In the JournalsPerspective

Many patients with chlamydia fail to receive recommended retest

Few people who are treated for chlamydia are retested for the disease, according to data from CDC researchers.

“Retesting for chlamydia several months after treatment is important, because a large percentage of persons will become reinfected by an untreated partner or by a new infected partner,” Karen Hoover, MD, MPH, medical epidemiologist in the CDC’s Division of STD Prevention, told Infectious Disease News. “CDC recommends that men and women with chlamydia be retested 3 to 12 months after treatment. Among women, repeated chlamydia infections can increase the risk for pelvic inflammatory disease. Chlamydial infection also increases the risk of HIV transmission.”

The researchers used data from a US laboratory that included all chlamydia tests performed in men and women from July 1, 2008, to July 31, 2010. During this time period, there were 3.32 million tests performed, of which 2.92 million were among women. The researchers estimated the repeat testing rates of men and women who tested positive for chlamydia during the first 6 months of the study period, allowing at least 12 months of follow-up for each person.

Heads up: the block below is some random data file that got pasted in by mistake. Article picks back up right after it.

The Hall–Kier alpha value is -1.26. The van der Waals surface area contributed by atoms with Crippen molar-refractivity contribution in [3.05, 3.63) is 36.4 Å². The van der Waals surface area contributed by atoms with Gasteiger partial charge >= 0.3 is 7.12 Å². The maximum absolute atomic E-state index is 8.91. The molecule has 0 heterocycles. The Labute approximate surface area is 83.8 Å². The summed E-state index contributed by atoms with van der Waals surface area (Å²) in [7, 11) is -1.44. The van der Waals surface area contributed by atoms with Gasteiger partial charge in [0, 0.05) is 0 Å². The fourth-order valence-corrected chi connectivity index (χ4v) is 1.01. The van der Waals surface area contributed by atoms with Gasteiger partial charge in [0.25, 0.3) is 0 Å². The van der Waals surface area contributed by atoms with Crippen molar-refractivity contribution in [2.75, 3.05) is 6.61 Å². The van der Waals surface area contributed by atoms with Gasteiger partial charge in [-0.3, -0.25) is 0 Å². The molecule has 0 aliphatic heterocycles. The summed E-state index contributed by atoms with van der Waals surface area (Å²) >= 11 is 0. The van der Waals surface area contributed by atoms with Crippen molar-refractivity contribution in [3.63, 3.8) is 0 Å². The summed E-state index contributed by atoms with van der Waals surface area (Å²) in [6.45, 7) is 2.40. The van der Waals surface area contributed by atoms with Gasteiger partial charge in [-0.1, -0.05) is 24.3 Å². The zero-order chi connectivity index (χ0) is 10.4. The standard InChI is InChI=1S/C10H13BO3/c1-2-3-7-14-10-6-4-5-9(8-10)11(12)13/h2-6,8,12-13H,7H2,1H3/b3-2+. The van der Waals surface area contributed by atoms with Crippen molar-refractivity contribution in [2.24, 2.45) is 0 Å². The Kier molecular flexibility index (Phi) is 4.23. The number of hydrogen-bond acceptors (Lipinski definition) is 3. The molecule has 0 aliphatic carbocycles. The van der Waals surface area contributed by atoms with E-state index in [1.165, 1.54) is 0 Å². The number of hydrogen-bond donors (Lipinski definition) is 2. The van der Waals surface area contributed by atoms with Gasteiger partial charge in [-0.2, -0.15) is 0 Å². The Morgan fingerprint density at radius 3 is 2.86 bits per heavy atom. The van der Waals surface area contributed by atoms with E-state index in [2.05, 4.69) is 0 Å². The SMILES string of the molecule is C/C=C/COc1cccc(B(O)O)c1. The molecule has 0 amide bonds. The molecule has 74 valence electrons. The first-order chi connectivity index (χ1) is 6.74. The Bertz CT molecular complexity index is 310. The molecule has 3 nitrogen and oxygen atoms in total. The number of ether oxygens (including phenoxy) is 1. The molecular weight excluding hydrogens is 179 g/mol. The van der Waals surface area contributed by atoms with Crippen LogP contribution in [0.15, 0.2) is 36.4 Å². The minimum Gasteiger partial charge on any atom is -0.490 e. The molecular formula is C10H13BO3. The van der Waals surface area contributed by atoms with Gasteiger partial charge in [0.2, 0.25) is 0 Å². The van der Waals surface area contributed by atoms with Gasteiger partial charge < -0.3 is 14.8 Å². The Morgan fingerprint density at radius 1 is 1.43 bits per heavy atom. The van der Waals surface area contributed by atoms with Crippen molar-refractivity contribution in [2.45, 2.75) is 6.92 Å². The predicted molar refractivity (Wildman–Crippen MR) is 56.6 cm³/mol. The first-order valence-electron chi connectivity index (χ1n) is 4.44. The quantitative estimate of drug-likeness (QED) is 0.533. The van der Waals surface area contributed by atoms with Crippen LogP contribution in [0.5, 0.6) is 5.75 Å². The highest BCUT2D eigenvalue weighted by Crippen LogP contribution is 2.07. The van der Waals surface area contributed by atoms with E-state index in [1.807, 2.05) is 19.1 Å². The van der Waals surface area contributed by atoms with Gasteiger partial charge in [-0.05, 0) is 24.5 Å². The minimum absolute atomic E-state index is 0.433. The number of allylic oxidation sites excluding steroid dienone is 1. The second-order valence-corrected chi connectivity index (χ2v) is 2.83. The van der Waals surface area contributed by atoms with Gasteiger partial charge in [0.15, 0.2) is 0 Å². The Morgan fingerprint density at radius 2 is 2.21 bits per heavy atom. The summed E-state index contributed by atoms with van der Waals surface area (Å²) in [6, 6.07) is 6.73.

Among the men, 7% of tests were positive, and among women, 4% of the tests were positive. Men aged 17 to 23 years had the highest number of positive tests, and among women, those aged 15 to 19 years had the highest number of positive tests.

Among men, 22.3% with a positive test had a retest vs. 38% of nonpregnant women who had a positive test. Among pregnant women, 60.1% of those with a positive test were retested. The retests were positive in 15.9% of men, 14.2% of nonpregnant women and 15.4% of pregnant women. Test-of-cure, recommended 3 to 4 weeks after treatment for pregnant women with chlamydia, was performed in 22% of pregnant women with a positive test.

“Health care providers can help patients diagnosed with chlamydia to understand the importance of returning to be retested 3 to 12 months after treatment,” Hoover said. “Treating their partners is also important, either by referral to a health care provider or by expedited partner therapy. Interventions, both for providers and for patients, need to be developed, piloted and implemented to increase adherence to CDC recommendations for chlamydia testing, retesting and partner treatment.”

Disclosure: Hoover reports no relevant financial disclosures.

Few people who are treated for chlamydia are retested for the disease, according to data from CDC researchers.

“Retesting for chlamydia several months after treatment is important, because a large percentage of persons will become reinfected by an untreated partner or by a new infected partner,” Karen Hoover, MD, MPH, medical epidemiologist in the CDC’s Division of STD Prevention, told Infectious Disease News. “CDC recommends that men and women with chlamydia be retested 3 to 12 months after treatment. Among women, repeated chlamydia infections can increase the risk for pelvic inflammatory disease. Chlamydial infection also increases the risk of HIV transmission.”